Mad Men is a show about themes and characters. Not so much about plot. The action tends to be slow and usually subtle, with pieces moving into place over time. Recapping the show can make it sound like a soap opera, and it's much more than that. Yet in all reviews of Mad Men, there will be substantial spoilers, so if you haven't seen the episode yet, you've been warned.
After the set-up in the season opener, "Out of Town," this third season's theme of change kicked into gear in "Love Among the Ruins." But that change is tempered by confusion, and ever shadowed by the overhang of the past.
The episode, named after a Robert Browning poem about the ruins of a once great capital and the need to choose love over passing glory, starts off with a big dose of the coming '60s sexual energy and closes with a reverie about finding peace through touching the earth, followed by a brief coda of mentor Don Draper and protege Peggy Olsen working together.
In between, we learned more about the characters and the changes taking place in this pivotal year. And we tapped into very contemporary themes about corporate disarray and aging parents.
This was a much bigger episode for Peggy Olsen than the season opener, in which she figures barely at all. With the guys (even Sal, who has little to do in this outing after taking a big step outside the closet last week) enthralled by Ann-Margret's corny but ravishingly energetic number from Bye Bye Birdie, Peggy goes the other way and rejects potential client Pepsi's plan to steal it to sell its new diet cola for women, Patio. (It actually was, quite bizarrely, called Patio until 1964, when it became, hey, Diet Pepsi.)
Peggy doesn't like the song because she doesn't like sexy Ann-Margret or the theme of using the ad to appeal to men's tastes. Is this proto-feminism on her part or prudery? Remember that Peggy was so out of touch with her own sexuality that, after gaining weight all season one, she went to an emergency room complaining of a bad lunch room sandwich only to learn that she was about to give birth. (I actually know someone from this period, also brought up old school Catholic like Peggy, who went through much the same experience.)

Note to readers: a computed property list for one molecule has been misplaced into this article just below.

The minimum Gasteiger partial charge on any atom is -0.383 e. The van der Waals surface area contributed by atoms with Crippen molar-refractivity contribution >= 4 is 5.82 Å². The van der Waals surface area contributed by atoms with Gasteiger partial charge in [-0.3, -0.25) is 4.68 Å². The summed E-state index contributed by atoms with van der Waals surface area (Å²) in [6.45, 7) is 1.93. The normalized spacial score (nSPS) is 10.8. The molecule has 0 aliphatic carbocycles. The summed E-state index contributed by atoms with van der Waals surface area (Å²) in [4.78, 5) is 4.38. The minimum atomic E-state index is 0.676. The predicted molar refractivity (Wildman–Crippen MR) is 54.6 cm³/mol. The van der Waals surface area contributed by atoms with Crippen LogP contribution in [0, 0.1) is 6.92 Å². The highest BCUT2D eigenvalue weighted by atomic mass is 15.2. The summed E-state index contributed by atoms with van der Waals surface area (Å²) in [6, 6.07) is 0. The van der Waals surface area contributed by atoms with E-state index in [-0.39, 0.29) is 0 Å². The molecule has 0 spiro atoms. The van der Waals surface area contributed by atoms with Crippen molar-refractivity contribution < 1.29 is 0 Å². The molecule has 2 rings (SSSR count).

New Sterling Cooper co-accounts chief Ken Cosgrove listens to Peggy and then shoots her down, as does Don later.
At home that night, wearing a nightgown straight out of The Sound of Music, Peggy does her own, very good, impression of Ann-Margret in the mirror, showing both her displeasure with the man-getting act and satisfaction with her ability to deliver a reasonable facsimile. The next night, she picks up a clueless nice guy in a bar for some not quite aborted action.
Sterling Coo's other new co-accounts chief, Pete Campbell, father of Peggy's given-up child, fares less well than Ken, letting pompous liberal Paul Kinsey pontificate about the great history of Penn Station to client Madison Square Garden, which is out to tear it down. Paul, as Pete points out after the MSG folks storm out, is fine with "putting an atom plant on the East River," another Kinsey account, but has a problem tearing down an old building.
Of course, Paul is right as well, pointing out that most of Rome's antiquities ended up in other countries as a result of Roman abuse and neglect.